Yield: 8 servings
|5 pounds||Fresh Ham|
|3 tablespoons||Peanut oil|
|5 cups||Hot water|
|1 cup||Dark soy sauce|
|1 cup||Rice wine or dry sherry|
|3 tablespoons||Whole roasted Szechwan peppercorns|
|8 slices||Fresh ginger|
|4||Garlic cloves, peeled and crushed|
|6 tablespoons||Rock or ordinary sugar|
|2||Cinnamon sticks or bark|
|2 teaspoons||Five-spice powder|
This is a recipe from Ken Hom, an author of a number of excellent Chinese cookbooks. This is a "red-stewed" dish. (No reflection on Ken's politics..) The sauce can be kept as a "master sauce" and used over and over again gaining more subtlety and depth the longer you keep it going. Either freeze it or refrigerate and boil once a week.
Author's note: "This dish is easy to prepare, and can be made ahead of time. It reheats well and is also very good served cold--prefect for a dinner party or large gathering." Fresh ham, about 5 pounds (pork shoulder with bone may be used) Dry the ham thoroughly with paper towels. Cut the green onions into 3-inch segments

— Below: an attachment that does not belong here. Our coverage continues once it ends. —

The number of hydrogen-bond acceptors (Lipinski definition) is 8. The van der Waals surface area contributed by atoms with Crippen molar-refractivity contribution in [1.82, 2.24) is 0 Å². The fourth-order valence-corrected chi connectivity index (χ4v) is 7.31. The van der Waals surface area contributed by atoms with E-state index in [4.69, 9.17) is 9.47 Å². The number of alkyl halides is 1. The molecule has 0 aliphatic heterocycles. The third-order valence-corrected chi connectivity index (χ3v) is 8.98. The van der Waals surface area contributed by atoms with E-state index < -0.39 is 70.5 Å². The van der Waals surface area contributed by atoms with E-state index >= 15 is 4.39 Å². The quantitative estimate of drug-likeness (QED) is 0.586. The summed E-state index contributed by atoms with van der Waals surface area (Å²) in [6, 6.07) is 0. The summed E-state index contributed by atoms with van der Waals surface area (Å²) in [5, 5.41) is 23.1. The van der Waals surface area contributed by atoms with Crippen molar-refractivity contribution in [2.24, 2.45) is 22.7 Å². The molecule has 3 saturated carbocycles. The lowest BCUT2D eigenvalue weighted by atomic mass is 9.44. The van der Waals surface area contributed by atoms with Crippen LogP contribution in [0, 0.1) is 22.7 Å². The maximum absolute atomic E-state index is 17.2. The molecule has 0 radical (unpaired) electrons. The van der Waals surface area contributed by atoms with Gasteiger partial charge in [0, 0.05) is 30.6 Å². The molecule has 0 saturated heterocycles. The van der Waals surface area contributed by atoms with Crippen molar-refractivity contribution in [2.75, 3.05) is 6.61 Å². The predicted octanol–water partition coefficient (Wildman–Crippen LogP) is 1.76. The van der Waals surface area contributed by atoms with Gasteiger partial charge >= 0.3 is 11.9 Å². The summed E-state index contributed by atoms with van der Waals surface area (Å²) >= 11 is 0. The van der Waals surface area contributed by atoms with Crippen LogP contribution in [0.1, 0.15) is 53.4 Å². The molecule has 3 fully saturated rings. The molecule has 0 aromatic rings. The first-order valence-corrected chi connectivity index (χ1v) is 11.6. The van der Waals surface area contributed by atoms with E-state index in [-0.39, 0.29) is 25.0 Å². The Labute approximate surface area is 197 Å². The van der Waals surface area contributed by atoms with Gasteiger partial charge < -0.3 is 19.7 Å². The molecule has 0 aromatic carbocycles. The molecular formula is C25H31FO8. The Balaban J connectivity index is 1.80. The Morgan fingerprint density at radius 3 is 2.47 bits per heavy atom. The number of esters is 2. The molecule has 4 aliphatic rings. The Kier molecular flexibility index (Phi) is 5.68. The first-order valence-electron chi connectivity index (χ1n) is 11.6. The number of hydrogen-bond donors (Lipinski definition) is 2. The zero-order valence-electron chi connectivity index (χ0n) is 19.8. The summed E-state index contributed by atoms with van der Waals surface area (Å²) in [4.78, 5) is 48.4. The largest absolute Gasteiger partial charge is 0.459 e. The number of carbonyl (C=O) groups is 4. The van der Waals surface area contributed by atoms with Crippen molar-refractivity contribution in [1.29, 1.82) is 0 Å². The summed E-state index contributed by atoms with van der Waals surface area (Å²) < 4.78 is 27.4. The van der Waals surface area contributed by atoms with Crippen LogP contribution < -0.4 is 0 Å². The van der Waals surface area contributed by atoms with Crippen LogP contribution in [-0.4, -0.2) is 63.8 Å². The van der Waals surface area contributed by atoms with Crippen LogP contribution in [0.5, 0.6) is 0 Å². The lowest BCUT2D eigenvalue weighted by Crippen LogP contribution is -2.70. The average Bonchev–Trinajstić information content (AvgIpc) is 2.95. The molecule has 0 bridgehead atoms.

Choose a heavy casserole pot, large enough to hold the ham comfortably. Heat the pot and then add the oil, ginger, garlic and green onions, and stir-fry in the pot for 2 minutes. Push the aromatics to the side and brown the ham on each side until it has some color, 10 to 15 minutes. Pour off oil.
Add all the braising liquid ingredients to the pot and bring the mixture to a boil. Turn the heat down to a simmer, cover tightly, turning the ham from time to time. When the ham is tender, remove it gently with a large spatula. The meat should be literally falling apart. Place it on a serving platter.
Strain the sauce, skim off any surface fat and reduce the liquid until it is slightly thick. Pour this over the ham and serve.
Serves 8 as part of a Chinese meal.